What is Abrasive blasting?
Abrasive blasting is the operation of forcibly propelling a stream of abrasive material against a surface under high pressure to smooth a rough surface, roughen a smooth surface, shape a surface, or remove surface contaminants. The first abrasive blasting process was patented by Benjamin Chew Tilghman on October 18, 1870.
There are several variants of the process, such as bead blasting, sandblasting, shot blasting and soda blasting.
Abrasive blasting is a method of propelling abrasive using a compressed gas (typically air) or pressurized liquid (typically water) as the propellant. There are numerous generic terms for this application usually related to the abrasive media used. Common terms include bead blasting, sandblasting, shot blasting and soda blasting.
The large variety of applications creates the need for a diversity of equipment:
- Portable blast equipment (aka blast pot): Dry abrasive blasting applications are typically powered by a diesel air compressor. Most applications involve a pressurized vessel that contains the abrasive and meters it into the compressed air stream. Wet blasting is accomplished by injecting the abrasive into a pressurized water stream or creating a slurry of abrasive and water that is pressurized or introduced into a compressed air stream. Wet blasting is often used in applications where the minimal dust generation is desired. Portable applications may or may not recycle the abrasive and portable dry blasting generally does not attempt to contain or minimize the dust generated from the operation.
- Automated Blasting: A fully automated blasting provides surface preparation and coating applications under cover to minimize the effects nature can have on prepared steel, with minimum or no impact on the environment.
- Blast cabinet: A blast cabinet is essentially a closed loop system that allows the operator to blast the part and recycle the abrasive. A typical blast cabinet consists of four components; the containment (cabinet), the abrasive blasting system, the abrasive recycling system and the dust collection. The operator blasts the parts from the outside of the cabinet by placing his arms in gloves attached to glove holes on the cabinet, viewing the part through a view window and, typically, turning the blast on and off using a foot pedal or treadle. Automated blast cabinets are also used to process large quantities of the same component and may incorporate multiple blast nozzles and a part conveyance system.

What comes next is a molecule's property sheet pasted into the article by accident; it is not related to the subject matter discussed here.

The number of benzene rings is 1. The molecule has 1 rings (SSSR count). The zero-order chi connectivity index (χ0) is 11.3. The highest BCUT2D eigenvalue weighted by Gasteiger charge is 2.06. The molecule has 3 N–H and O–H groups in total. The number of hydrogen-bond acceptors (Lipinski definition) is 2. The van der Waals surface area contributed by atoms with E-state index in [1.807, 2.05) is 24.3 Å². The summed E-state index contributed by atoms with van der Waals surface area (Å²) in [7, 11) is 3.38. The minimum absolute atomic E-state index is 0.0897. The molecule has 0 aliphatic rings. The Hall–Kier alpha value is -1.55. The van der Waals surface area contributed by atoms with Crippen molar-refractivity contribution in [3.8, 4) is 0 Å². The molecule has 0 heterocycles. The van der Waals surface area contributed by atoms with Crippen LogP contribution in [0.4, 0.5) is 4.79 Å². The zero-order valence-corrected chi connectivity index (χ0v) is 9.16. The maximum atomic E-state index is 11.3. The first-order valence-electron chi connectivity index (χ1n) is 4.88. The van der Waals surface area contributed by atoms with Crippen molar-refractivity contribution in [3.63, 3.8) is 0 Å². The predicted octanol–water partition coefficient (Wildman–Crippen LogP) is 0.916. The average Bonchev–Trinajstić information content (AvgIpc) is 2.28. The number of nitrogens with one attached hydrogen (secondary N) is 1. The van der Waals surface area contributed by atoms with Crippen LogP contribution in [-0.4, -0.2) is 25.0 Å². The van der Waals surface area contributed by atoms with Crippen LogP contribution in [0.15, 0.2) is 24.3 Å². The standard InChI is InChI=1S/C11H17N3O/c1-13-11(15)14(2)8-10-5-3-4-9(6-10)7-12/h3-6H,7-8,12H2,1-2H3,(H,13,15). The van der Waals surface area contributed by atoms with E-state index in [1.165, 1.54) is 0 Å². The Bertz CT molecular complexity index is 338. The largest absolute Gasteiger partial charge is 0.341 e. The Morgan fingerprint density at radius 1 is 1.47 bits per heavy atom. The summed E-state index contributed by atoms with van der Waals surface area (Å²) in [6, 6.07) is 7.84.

There are three types of blast systems used in a blast cabinet. Two systems (siphon and pressure) are dry and one is wet:
- A siphon blast system (aka suction blast system) uses the compressed air to create a vacuum in a chamber (known as the blast gun). The negative pressure pulls abrasive into the blast gun where the compressed air directs the abrasive through a blast nozzle.
Sandblasting equipment typically consists of a chamber in which sand and air are mixed. The mixture travels through a hand-held nozzle to direct the particles toward the surface or workpiece. Nozzles come in a variety of shapes, sizes, and materials. Tungsten carbide is the most popular nozzle liner material for mineral abrasives. Silicon carbide and boron carbide are more wear resistant and are for use with harder abrasives such as Aluminium oxide. Inexpensive abrasive blasting systems and smaller cabinets use a ceramic nozzle.
- A pressure blast system incorporates a pressurized vessel. The abrasive is stored in the pressure vessel then sealed. The vessel is pressurized to the same pressure as the blast hose attached to the bottom of the pressure vessel. The abrasive is metered into the blast hose and conveyed by the compressed gas through the blast nozzle.
- Wet blast cabinets use a slurry system that injects the slurry into a compressed gas stream. Wet blasting is typically used to create a surface profile when the frictional heat of dry blasting would damage the part.